Pets in Music Lessons

We are fortunate here at CSM to have studio rooms that are large. This has allowed us to let our instructors bring their pets to lessons and so several of our staff members bring their dogs into work with them daily. This policy generates a terrific interest and conversation with the students and also creates a trust between the teachers, students and their families. Many of our students also have pets at home so stories can be swapped in lessons, pictures exchanged and a general sense of common ground can be built. The teachers become more real and compassionate in the eyes of their students and parents. Plus the pets create excitement week after week, as our dogs can be used as a reward system after the lesson is over, and we can share a moment of playtime and petting time to reward good lesson preparations. The teachers can also express stories of their love and commitment that they have with their pet, and this can all be relayed and related right back into the music lessons.

One of our piano instructors walks his two small/older pugs into his studio on their lead, and Quincy and Otis wobble around and snort and sleep all day in a corner on their dog blanket waiting for some love and attention. The students are all taught to ask permission before petting or approaching our animals, and the students very eagerly listen and wait for our instruction to be gentle, kind and to use slow gestures, not tug or pull on the animal. These first encounters are adorable. Additionally, many families drive over to lessons with their dog and then take it for a walk while their student is busy at work in his music lesson. The teachers are oftentimes rewarded to as they are invited out to the car to see the newest (pet) addition to the student’s family. This creates time with the parent where any lesson issues can be discussed.

Another teacher brings his German shepherd Gandalf into the violin studio and his dog stations himself in a corner and sheds his long furry light brown hair (that we vacuum every hour…hahahaha). Gandalf was rescued from an abuse situation which made him extremely timid and anxious when he first arrived and he had to be near and see his owner at all times. Initially, Gandalf would shy away from anything and anyone, tail down, tucked between his legs, slinking away from touch and view whenever possible. But the patience of his master and the love of the students cured Gandalf and he became a “regular dog” again that was not as shy and loved company and the students.   The students all loved their teacher’s stories of Gandalf’s home life and his new found wellness. He was very timid but having the kids love on him and know his awful back story made their relationships special and the students all considered Gandalf their friend too. They enjoyed the stories their teacher would share and they enjoyed seeing Gandalf come out of his fearful and cowering self and turn into a beautiful dog who loves people.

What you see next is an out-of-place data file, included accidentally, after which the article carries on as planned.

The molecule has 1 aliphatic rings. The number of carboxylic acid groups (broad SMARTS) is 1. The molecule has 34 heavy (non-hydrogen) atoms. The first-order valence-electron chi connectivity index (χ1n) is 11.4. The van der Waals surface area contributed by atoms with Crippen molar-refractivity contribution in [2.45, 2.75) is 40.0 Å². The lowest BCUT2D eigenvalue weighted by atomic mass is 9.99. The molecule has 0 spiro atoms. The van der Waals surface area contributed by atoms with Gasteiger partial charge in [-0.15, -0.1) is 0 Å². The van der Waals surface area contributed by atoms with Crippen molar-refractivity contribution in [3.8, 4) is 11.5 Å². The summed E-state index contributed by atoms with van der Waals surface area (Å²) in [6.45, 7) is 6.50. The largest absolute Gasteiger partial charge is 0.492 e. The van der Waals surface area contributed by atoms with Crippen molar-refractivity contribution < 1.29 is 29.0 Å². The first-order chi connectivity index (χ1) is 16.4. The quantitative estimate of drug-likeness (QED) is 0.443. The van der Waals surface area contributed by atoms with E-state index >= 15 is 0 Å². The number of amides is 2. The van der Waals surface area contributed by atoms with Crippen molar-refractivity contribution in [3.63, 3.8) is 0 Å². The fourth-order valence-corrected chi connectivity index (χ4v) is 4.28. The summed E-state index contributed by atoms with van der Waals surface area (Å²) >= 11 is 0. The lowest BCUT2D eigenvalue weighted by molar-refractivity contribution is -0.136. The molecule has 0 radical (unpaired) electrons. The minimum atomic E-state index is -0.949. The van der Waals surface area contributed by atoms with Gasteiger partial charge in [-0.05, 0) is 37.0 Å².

My wife and I have two studio rooms and we have three rescued dogs. They are border collie/lab mixed mutts. The dogs will sit right on a piano student’s feet or lay up against the leg of the cellists chair and snuggle up quietly through the entire lesson. The kids love it and it creates a more interesting and creative lesson that oftentimes has additional value other than music. It is a sharing, love filled and nurturing time that grows terrific students and people.

All of our pets are very docile, friendly and well trained and they love people. Of course we would not try or recommend this with an untested pet/animal. Every pet and student “meeting” is well supervised at all times for sure. Several of our pets were rescues, so this creates awareness and conversation of responsibility and pet ownership with our families. The teachers are very aware that some students may be allergic and/or fearful of dogs, so we communicate openly to all new and incoming students and families, prior to lessons that we may have dogs in our studios. We have crates and we have auxiliary rooms and other pet friendly instructors where we can move our pets if any issue with a student were to present itself. But after doing this for 10+ years with seven or more pets we have never had any issues, but on the contrary have been able to watch some fears melt away after timid students got to see and experience the love and relationship with these beautiful animals.

Having your pet in music lessons can build a bridge with your students and families and it also generates wonderment and excitement to be in your studio. Plus this all creates an opportunity to discuss responsibility and discipline as it relates to music and life in general. Pets add to the Zen of our studio and we think that definitely helps foster the music making!



Catoctin School of Music

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